Computing in the Cloud

: By Mike Phillips :


Cloud computing might be one of the more poorly-defined technologies of recent years. But one way to describe it is by looking at the battle shaping up between Microsoft and Google.


Microsoft Office provides email, word processing and spreadsheets to help businesses communicate. A user can write a document then save it on a hard drive. The file can then be attached to an email and sent to colleagues who all separately view the document, make notes and revisions, save it on their hard drive then attach it to another email for another round of views. Sound cumbersome?


Google Apps also has a complete set of business communication utilities, also including email, word processing and spreadsheets. But with Google's software as a service (SaaS) applications a user can write a document then invite others to view and edit the document, in real-time, all within a browser and accessible from anywhere on the Web, at any time. The key differences are immediate collaboration, and no need for storage.


Working in the cloud lets users access any number of utilities and applications, collaborate instantly, store files and manage infrastructure, without a single server on site. But cloud computing does so much more.


Resources and Cost Savings Perhaps the most immediate benefit of computing in the cloud is the cost savings for businesses. By using services in the cloud, many costly overhead items can be bypassed, such as servers, storage and expensive software.


There are many complete solutions for small and medium businesses that will enable a fully functional website without ever needing a server, Web host, design team or self-hosted, costly software. Sitemasher is one of them, offering hosting, design, SEO tools, CMS, analytics and more for one monthly fee. "Hosted CMS are very expensive," says Nicole Denil, VP of Marketing for Sitemasher. "Through research, what we found was that companies were looking at cost of implementation, but not every day costs, like hosting and management."


But working in the cloud does more than save startup costs. Beyond the need to purchase software, servers or storage space, traditional website management involves allocating large chunks of resources in order to keep everything operating at the most basic level. But by easing the burden on infrastructure through cloud computing, businesses can get back to what's really important. "Cloud computing is changing the way that companies operate," says Denil. "It shifts the way people think about their infrastructure and whether or not they should be spending their resources on it. You can shift resources to the actual business itself."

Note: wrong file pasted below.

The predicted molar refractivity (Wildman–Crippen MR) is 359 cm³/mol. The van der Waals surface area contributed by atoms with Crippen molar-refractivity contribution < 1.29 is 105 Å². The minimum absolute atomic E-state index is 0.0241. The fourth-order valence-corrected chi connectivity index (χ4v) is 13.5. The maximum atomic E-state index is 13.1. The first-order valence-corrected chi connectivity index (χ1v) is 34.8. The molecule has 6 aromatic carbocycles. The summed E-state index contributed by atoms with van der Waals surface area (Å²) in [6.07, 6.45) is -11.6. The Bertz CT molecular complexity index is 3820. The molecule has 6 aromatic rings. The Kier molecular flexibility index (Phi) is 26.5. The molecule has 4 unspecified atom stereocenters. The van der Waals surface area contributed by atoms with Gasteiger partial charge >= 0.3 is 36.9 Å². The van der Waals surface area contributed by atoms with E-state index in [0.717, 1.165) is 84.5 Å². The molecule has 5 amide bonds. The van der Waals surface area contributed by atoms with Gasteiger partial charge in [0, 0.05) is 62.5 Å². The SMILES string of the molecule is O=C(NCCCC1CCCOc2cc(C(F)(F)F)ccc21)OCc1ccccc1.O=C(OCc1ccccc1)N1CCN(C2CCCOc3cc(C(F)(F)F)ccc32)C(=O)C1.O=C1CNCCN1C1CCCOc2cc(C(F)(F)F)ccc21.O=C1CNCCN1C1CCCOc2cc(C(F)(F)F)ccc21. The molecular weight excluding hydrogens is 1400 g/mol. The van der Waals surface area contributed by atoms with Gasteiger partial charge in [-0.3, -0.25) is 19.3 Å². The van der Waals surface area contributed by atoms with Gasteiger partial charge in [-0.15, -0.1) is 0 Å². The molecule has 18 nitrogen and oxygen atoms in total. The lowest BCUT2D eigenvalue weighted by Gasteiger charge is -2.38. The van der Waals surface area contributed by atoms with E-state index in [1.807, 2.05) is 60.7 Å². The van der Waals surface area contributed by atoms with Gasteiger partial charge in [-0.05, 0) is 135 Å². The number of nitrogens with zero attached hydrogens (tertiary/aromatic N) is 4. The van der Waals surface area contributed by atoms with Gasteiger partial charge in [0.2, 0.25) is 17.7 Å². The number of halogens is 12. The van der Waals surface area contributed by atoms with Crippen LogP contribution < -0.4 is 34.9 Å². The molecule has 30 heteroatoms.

So, instead of taking time to run a weekly test on a server, or ferret out a disruption in service, your IT professional can spend their time and resources developing a new functionality for your website that will enhance your overall Web presence. Instead of sorting and importing data between databases, a cloud-based analytics solution can deliver fast results - your analyst can dig deeper and faster to find the next target.


Security, Reliability and Scalability

A chief concern for many considering moving into the cloud is security. It can be frightening to hand over control of your data and overall website management to a virtual server, something not within your immediate reach. For online businesses, there's nothing more valuable than their data and records. "There is a great deal of trust that goes into the safe keeping of these records," says Steve Longbons, Director of Internet Technology at GTO. "And in the age of hackers and malware, aside from simply nosey employees, privacy in the cloud is a legitimate concern."


As such, a careful screening process should precede selecting any cloud-based provider. In addition to 24/7 support, issues to address include how the application is secured through anti-virus and malware precautions, patches, encryption, data backup and redundancy, and that data centers are securely guarded and managed. Customers should not only ensure they own their data, but that they can take it with them, should they decide to export the HTML and bring it to another host.


However, many experts believe the cloud to be more secure than many in house operations. "Most security breaches are internal," says Denil. This might include a lost laptop, smartphone or hijacked email, for example. In the cloud, there's no hardware to lose. And the ability to collaborate over a document through a secure Web browser connection means there's no document to attach and send with email. Sensitive data is controlled by the organization to minimize risk of a human mistake.